• Care For Your Pet booklet
  • Learning Journey souvenir

Applying for a Learning Journey

To apply for a Learning Journey, please fill in the online application form.

Resources & Publications

Pet Corners in Schools

Having a Pet Corner may sound like a terrific idea to teach students how to care for pets, but have you considered the amount of commitment needed for such a project and whether the commitment involved makes running the project worthwhile?

Below are some questions and answers to help you decide.

Is there anyone to take care of the pets during school holidays, public holidays, exam periods and weekends?

Pets need constant care. Food and water have to be given regularly and the pets have to be protected from the elements of the weather. Pets also need regular interaction to be sociable. The best solution might be to have the teacher in charge bring the pets home during these periods.

Will the students benefit from being involved in the care of the animals?

If the students only have limited access and learning opportunities, including that of learning about the care of the pets, there will be limited benefits to having the pets in school.

Will there be a teacher dedicated to the long term care of the pet?

Like any household pet, school pets also need a responsible owner. A dedicated teacher (preferably two, in case one is unavailable during certain periods) with the proper knowledge and responsibility is more able to ensure the welfare of the pets. Additionally, this teacher will be a good role model for the students.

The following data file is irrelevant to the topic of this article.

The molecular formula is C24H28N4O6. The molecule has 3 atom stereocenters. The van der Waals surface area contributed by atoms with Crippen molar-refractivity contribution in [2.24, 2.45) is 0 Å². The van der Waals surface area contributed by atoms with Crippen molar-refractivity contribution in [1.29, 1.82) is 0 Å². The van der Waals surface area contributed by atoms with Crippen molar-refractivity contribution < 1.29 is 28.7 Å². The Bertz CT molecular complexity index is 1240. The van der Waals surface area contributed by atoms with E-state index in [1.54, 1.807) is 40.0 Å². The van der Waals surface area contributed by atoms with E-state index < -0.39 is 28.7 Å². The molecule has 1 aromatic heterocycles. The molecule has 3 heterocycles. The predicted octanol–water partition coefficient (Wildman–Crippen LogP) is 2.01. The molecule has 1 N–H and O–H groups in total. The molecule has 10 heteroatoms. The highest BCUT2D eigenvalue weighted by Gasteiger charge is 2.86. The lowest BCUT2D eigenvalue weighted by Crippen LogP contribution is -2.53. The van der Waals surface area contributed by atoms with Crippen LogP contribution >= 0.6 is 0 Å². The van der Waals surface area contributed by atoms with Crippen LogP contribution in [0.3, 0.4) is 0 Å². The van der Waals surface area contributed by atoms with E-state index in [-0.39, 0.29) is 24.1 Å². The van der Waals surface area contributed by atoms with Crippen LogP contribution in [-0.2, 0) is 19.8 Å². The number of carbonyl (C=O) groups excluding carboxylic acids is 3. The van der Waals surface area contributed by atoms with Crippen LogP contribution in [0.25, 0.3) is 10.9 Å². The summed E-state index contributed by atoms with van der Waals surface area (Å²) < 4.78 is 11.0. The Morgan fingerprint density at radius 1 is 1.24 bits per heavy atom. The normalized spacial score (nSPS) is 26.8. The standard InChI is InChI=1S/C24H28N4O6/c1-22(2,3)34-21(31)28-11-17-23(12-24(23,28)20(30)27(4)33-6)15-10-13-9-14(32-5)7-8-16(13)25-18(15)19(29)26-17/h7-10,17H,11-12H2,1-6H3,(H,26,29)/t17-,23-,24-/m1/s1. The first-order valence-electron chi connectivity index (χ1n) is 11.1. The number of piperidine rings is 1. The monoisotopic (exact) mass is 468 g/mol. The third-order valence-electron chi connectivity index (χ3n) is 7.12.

Are there people who know how to care for the type of pet(s) that the school plans to keep?

Students will usually have limited responsibility. All activities involving the pets should be supervised and a teacher in charge can provide the necessary guidance. Without knowing enough about the animals, the pets could be inadvertently harmed or their needs may not be met.

What lesson do the pets teach the students? Can the pets be replaced with alternatives?

If there is no clear purpose for having the animals (e.g. lesson plans involving them), their presence will not benefit the students or the animals themselves. Often there are alternatives to using animals in school to teach lessons on animals.

How long is the pet to be kept?

Some pets are rather long lived and will need homes for up to 8 years (rabbits) or even 20 years (terrapins). If there is no intention to keep the pet, it will probably pass on the message to children that pets are temporary acquisitions.